Wednesday, June 30, 2010

Essie Mae Washington-Williams

"I am every bit as white as I am black, and it is my full intention to drink from the nectar of both goblets."--from "Dear Senator: A Memoir by the Daughter of Strom Thurmond."  
 Learn about her on Wikipedia

Friday, June 18, 2010

Bill of Rights

One of the best resources I found as a young adult was Dr. Maria Root's bill of rights (below) for people of mixed heritage, which is now a permanent page on this blog.

Bill of Rights for People of Mixed Heritage


Not to justify my existence in this world.

Not to keep the races separate within me.

Not to justify my ethnic legitimacy.

Not to be responsible for people’s discomfort with my physical or ethnic ambiguity.


To identify myself differently than strangers expect me to identify.

To identify myself differently than how my parents identify me.

To identify myself differently than my brothers and sisters.

To identify myself differently in different situations.


To create a vocabulary to communicate about being multiracial or multiethnic.

To change my identity over my lifetime--and more than once.

To have loyalties and identification with more than one group of people.

To freely choose whom I befriend and love.

© Maria P. P. Root, PhD, 1993, 1994
There's far too much I could discuss about her list than I could ever encompass in one post. Because of my upbringing, I don't have many concerns in the second and third section, but in the first section, several have been important.

My existence, for example. When I was a child, people would ask me if I was adopted or ask me if I considered myself to be black or white (never accepting "both" as an answer). Later, more often people would ask questions such as "what are you?" and so on.

Wednesday, June 9, 2010

Happy Loving Day!

Mildred and Richard LovingImage via Wikipedia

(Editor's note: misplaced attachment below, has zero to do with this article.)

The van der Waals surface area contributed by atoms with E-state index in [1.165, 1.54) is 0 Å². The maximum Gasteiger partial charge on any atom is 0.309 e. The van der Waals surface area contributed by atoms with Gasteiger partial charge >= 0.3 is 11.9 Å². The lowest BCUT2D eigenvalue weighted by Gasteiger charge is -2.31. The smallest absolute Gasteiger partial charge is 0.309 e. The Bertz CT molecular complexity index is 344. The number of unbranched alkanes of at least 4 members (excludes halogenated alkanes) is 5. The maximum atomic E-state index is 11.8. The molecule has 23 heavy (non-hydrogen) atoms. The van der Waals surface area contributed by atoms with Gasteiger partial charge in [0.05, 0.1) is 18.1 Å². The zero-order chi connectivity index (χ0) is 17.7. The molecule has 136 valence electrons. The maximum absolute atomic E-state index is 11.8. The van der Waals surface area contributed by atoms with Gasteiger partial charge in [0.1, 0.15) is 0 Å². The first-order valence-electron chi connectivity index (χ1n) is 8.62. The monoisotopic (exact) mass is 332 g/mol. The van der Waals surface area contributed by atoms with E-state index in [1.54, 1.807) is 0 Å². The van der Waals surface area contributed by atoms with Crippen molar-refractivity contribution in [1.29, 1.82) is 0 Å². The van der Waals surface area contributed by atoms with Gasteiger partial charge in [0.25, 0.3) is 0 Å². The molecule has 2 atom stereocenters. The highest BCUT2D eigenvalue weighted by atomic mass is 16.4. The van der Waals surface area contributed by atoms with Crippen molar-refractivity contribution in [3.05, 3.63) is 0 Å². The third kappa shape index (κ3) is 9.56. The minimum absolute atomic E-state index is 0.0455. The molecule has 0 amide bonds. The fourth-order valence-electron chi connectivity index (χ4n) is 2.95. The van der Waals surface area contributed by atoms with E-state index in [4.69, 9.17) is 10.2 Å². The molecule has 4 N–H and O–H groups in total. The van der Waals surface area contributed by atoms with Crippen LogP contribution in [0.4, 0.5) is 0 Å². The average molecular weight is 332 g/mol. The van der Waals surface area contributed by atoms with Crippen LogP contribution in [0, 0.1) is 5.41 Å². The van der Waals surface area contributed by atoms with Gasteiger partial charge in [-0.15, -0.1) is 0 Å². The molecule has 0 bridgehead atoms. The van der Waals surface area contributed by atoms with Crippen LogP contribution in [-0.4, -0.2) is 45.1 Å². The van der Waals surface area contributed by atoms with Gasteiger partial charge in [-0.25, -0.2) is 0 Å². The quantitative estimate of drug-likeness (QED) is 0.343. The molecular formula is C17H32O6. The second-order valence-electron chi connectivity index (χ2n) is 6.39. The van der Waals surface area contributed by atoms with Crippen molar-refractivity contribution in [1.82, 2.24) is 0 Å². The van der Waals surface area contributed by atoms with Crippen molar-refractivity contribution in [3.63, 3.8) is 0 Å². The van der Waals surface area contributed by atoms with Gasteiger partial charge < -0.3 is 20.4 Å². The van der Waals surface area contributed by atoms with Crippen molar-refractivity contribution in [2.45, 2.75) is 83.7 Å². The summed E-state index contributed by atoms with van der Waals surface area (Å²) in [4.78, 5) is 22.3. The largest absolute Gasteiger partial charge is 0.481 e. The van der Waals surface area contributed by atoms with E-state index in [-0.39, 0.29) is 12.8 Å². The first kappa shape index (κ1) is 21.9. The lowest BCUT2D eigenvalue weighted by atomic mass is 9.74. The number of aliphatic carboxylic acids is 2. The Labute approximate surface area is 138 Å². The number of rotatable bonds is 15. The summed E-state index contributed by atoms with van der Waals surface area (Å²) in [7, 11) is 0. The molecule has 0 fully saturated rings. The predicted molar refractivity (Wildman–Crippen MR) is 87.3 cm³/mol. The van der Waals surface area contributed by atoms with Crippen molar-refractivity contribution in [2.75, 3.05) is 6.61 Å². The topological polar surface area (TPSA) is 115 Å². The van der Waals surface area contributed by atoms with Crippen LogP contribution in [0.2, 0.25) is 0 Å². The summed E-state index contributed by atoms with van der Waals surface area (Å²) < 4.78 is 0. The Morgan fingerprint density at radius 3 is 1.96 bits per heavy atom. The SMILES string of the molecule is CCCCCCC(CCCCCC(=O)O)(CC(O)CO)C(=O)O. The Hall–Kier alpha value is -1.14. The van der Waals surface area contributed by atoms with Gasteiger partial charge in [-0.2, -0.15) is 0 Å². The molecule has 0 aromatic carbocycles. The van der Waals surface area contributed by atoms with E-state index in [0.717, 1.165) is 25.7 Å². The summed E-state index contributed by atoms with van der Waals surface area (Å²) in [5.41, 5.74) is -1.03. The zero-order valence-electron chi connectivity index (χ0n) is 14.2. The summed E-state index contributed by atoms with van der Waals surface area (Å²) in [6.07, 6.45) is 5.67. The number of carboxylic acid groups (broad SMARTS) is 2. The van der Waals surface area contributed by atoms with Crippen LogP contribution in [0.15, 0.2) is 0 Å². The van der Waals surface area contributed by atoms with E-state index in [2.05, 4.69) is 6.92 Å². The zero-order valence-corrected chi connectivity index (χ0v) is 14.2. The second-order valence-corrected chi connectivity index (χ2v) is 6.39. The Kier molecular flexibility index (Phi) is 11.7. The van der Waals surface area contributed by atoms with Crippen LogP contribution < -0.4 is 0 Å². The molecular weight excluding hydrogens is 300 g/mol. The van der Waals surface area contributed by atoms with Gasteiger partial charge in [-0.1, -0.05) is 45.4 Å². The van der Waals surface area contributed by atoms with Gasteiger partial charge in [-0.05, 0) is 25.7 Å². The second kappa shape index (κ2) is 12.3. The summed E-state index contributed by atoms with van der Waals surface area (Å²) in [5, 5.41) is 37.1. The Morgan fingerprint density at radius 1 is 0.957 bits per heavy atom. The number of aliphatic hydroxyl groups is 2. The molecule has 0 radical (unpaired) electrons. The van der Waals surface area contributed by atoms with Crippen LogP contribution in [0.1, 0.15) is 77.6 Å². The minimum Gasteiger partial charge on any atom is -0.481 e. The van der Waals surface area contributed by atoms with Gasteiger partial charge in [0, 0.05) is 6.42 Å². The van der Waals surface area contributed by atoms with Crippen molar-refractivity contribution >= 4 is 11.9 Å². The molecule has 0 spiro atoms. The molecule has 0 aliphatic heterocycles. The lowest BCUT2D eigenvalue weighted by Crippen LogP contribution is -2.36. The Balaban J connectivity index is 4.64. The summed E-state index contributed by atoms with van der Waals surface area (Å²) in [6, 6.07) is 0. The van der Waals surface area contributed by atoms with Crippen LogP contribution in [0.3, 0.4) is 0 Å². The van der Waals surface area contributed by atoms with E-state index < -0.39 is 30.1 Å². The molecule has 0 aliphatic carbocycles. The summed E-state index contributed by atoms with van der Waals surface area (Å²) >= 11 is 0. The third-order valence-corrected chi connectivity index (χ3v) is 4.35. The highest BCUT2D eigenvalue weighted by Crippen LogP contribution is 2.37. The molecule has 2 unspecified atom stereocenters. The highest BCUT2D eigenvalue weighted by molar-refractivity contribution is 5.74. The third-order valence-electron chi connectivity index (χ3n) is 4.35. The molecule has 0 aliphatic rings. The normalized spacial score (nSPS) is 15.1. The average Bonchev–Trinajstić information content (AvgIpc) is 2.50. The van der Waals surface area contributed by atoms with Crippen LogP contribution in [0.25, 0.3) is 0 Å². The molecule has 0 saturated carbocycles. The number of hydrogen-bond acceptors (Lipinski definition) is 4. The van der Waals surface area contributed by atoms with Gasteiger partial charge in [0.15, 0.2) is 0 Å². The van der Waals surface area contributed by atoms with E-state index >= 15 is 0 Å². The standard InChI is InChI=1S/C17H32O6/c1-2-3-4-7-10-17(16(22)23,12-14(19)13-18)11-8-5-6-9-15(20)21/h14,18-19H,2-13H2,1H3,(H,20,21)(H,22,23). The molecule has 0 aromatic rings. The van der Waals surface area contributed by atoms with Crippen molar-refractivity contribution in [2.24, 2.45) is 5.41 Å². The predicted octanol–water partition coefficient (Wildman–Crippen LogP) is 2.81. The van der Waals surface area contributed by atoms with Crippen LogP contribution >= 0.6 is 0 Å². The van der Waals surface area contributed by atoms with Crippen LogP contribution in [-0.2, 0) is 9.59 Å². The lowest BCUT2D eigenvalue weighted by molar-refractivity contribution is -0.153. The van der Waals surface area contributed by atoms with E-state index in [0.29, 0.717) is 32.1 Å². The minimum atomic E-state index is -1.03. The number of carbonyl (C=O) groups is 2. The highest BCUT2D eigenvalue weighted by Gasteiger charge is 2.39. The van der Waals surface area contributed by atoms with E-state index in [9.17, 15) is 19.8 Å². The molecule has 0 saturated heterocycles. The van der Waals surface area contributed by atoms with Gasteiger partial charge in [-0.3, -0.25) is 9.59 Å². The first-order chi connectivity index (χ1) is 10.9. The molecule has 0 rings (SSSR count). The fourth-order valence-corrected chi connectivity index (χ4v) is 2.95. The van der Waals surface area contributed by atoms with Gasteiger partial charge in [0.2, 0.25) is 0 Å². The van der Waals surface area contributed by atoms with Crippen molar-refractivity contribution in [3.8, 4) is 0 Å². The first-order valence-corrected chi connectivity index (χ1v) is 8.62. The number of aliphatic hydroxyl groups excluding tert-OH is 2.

On June 12, 1967, Mildred and Richard Loving won their Supreme Court battle, which legalized interracial marriage in America.

According to wikipeida, "Loving v. Virginia, was a landmark civil rights case in which the United States Supreme Court, by a 9-0 vote, declared Virginia's anti-miscegenation statute, the "Racial Integrity Act of 1924", unconstitutional, thereby overturning Pace v. Alabama (1883) and ending all race-based legal restrictions on marriage in the United States."

The young couple actually married in 1958, but had to do so in Washington D.C. When they came back to Virginia, they were arrested. The American Civil Liberties Union took up their case and fought it to the top.

Richard Loving was killed in an automobile accident in 1975, and Mildred died of pneumonia in May of 2008. Upon her mother's death, their daughter, Peggy Fortune, told the Associated Press: "I want (people) to remember her as being strong and brave yet humble — and believed in love." (Wikipedia)

The final sentence in Mildred Loving's obituary in The New York Times makes note of the June 2007 statement noted above to commemorate the 40th anniversary of Loving v. Virginia. Part of the Washington Post’s obituary read: “A modest homemaker, Loving never thought she had done anything extraordinary. ‘It wasn't my doing,’ Loving told the Associated Press in a rare interview a year ago. ‘It was God's work.’" (Wikipedia)